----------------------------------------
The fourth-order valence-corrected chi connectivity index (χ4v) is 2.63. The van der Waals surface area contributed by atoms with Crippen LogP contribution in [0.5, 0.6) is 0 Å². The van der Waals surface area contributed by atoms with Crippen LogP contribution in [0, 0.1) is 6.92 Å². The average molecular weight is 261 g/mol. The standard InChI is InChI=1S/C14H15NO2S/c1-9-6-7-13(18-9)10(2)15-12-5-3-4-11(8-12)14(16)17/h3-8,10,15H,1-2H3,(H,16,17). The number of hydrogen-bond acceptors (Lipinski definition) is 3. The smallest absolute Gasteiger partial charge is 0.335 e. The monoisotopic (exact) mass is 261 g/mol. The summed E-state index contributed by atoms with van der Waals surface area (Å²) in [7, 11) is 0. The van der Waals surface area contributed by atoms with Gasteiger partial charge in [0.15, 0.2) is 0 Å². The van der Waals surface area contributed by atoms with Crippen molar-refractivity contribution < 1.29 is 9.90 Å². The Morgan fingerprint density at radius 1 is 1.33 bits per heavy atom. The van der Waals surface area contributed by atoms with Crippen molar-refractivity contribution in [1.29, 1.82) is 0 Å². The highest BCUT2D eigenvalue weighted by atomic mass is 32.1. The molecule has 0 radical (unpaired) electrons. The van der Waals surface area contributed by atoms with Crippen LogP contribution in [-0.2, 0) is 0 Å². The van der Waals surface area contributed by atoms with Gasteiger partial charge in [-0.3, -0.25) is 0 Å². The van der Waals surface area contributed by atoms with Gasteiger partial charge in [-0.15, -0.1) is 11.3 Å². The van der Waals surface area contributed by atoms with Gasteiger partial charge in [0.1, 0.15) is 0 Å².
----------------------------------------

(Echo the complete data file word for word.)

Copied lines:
The fourth-order valence-corrected chi connectivity index (χ4v) is 2.63. The van der Waals surface area contributed by atoms with Crippen LogP contribution in [0.5, 0.6) is 0 Å². The van der Waals surface area contributed by atoms with Crippen LogP contribution in [0, 0.1) is 6.92 Å². The average molecular weight is 261 g/mol. The standard InChI is InChI=1S/C14H15NO2S/c1-9-6-7-13(18-9)10(2)15-12-5-3-4-11(8-12)14(16)17/h3-8,10,15H,1-2H3,(H,16,17). The number of hydrogen-bond acceptors (Lipinski definition) is 3. The smallest absolute Gasteiger partial charge is 0.335 e. The monoisotopic (exact) mass is 261 g/mol. The summed E-state index contributed by atoms with van der Waals surface area (Å²) in [7, 11) is 0. The van der Waals surface area contributed by atoms with Gasteiger partial charge in [0.15, 0.2) is 0 Å². The van der Waals surface area contributed by atoms with Crippen molar-refractivity contribution < 1.29 is 9.90 Å². The Morgan fingerprint density at radius 1 is 1.33 bits per heavy atom. The van der Waals surface area contributed by atoms with Crippen molar-refractivity contribution in [1.29, 1.82) is 0 Å². The highest BCUT2D eigenvalue weighted by atomic mass is 32.1. The molecule has 0 radical (unpaired) electrons. The van der Waals surface area contributed by atoms with Crippen LogP contribution in [-0.2, 0) is 0 Å². The van der Waals surface area contributed by atoms with Gasteiger partial charge in [-0.3, -0.25) is 0 Å². The van der Waals surface area contributed by atoms with Gasteiger partial charge in [-0.15, -0.1) is 11.3 Å². The van der Waals surface area contributed by atoms with Gasteiger partial charge in [0.1, 0.15) is 0 Å².